Judge Susswein then addressed the issue of whether a “dwelling” can include an outdoor area for self-defense and retreat purposes. The Court held in relevant part: Defendant urges us to interpret the word dwelling more expansively to encompass any part of the so-called “curtilage” of a house. Curtilage is a Fourth Amendment concept that defines the geographic scope of the heightened privacy protections that are associated with a home. Those constitutional privacy protections may in certain circumstances be extended outside a house to walkways, driveways, and porches.
We decline defendant’s invitation to rely on Fourth Amendment principles to expand the scope of the term dwelling for purposes of authorizing deadly force pursuant to N.J.S.A. 2C:3-4(b)(2)(b)(i). The Fourth Amendment and its state constitutional counterpart–Article I, paragraph 7 of the New Jersey Constitution–serve a different purpose than the statutory framework that explains when a person is justified in using deadly force. The Fourth Amendment and Article I, paragraph 7, protect against liberty and privacy incursions by the government in the form of arrests, searches, and seizures. These constitutional provisions do not protect against intrusions by private actors. See State v. Navarro, (App. Div. 1998) (holding that the Fourth Amendment applies only to government actions and not to unreasonable searches conducted by a landlady). Ultimately, the scope of the dwelling exception to the general duty to retreat before employing deadly force is defined by statute, not by Fourth Amendment principles.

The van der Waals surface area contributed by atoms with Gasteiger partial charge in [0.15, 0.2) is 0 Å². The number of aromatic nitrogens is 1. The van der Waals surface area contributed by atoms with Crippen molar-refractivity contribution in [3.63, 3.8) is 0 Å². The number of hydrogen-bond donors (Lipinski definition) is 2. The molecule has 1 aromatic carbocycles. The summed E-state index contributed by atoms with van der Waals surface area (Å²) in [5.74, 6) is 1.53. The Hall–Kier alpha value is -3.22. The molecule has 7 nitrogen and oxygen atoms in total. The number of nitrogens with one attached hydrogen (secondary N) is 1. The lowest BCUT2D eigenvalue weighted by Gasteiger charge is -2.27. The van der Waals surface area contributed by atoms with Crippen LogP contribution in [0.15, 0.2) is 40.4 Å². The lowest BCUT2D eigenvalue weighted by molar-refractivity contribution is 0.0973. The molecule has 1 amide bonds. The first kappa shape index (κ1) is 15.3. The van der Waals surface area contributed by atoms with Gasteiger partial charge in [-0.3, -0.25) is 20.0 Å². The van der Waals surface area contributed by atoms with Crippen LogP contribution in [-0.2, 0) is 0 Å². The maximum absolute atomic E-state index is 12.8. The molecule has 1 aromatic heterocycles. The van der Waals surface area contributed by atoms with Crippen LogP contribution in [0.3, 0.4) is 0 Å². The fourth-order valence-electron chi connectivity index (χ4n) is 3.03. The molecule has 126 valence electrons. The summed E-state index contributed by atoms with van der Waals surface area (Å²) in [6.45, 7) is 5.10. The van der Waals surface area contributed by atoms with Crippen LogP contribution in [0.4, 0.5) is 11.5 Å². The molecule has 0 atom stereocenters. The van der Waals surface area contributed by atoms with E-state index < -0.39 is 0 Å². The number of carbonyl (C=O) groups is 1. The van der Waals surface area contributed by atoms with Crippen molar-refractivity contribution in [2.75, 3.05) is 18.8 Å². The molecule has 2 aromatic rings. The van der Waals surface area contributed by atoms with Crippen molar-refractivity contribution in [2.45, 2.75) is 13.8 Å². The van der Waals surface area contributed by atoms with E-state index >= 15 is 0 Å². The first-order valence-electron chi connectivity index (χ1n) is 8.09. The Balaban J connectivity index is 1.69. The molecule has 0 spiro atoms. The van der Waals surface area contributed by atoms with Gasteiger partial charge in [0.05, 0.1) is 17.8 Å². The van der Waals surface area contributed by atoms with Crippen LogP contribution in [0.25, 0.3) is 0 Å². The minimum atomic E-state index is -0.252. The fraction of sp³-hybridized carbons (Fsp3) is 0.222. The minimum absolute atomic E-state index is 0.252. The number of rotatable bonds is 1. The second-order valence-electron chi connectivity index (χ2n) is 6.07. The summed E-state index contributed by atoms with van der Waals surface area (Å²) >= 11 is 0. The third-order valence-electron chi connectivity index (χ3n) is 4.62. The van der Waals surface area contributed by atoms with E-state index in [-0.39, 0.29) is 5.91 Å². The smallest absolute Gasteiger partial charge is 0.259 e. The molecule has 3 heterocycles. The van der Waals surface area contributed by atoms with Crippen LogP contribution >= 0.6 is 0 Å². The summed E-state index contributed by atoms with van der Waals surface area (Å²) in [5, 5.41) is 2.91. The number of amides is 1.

We find support for our conclusion that N.J.S.A. 2C:3-4(b)(2)(b)(i) does not extend throughout the curtilage of a home in Bonano. That pre-code case interpreted and applied the duty-to-retreat principles that are now codified in N.J.S.A. 2C:3-4(b)(2)(b)(i) and N.J.S.A. 2C:3-4(c). In Bonano, the Supreme Court examined the so-called “castle doctrine,” which is the common law exception to the general rule that a person must retreat when it is reasonably safe to do so before using deadly force for self-protection or the protection of others. The Court in Bonano relied on our State’s predecessor general self-defense statute, and on common law principles exempting the general duty to retreat when using protective force in one’s own home. The Court quoted our then-recent observation in State v. Provoid (App. Div. 1970), that “the majority of jurisdictions in this country have concluded the privilege of self-defense without retreat extends to anywhere within the ‘curtilage’ of a man’s or woman’s home.”
The Appellate Division’s narrow interpretation of what is often a firearms issue is consistent with New Jersey law. Our state has some of the most restrictive firearm laws in the country.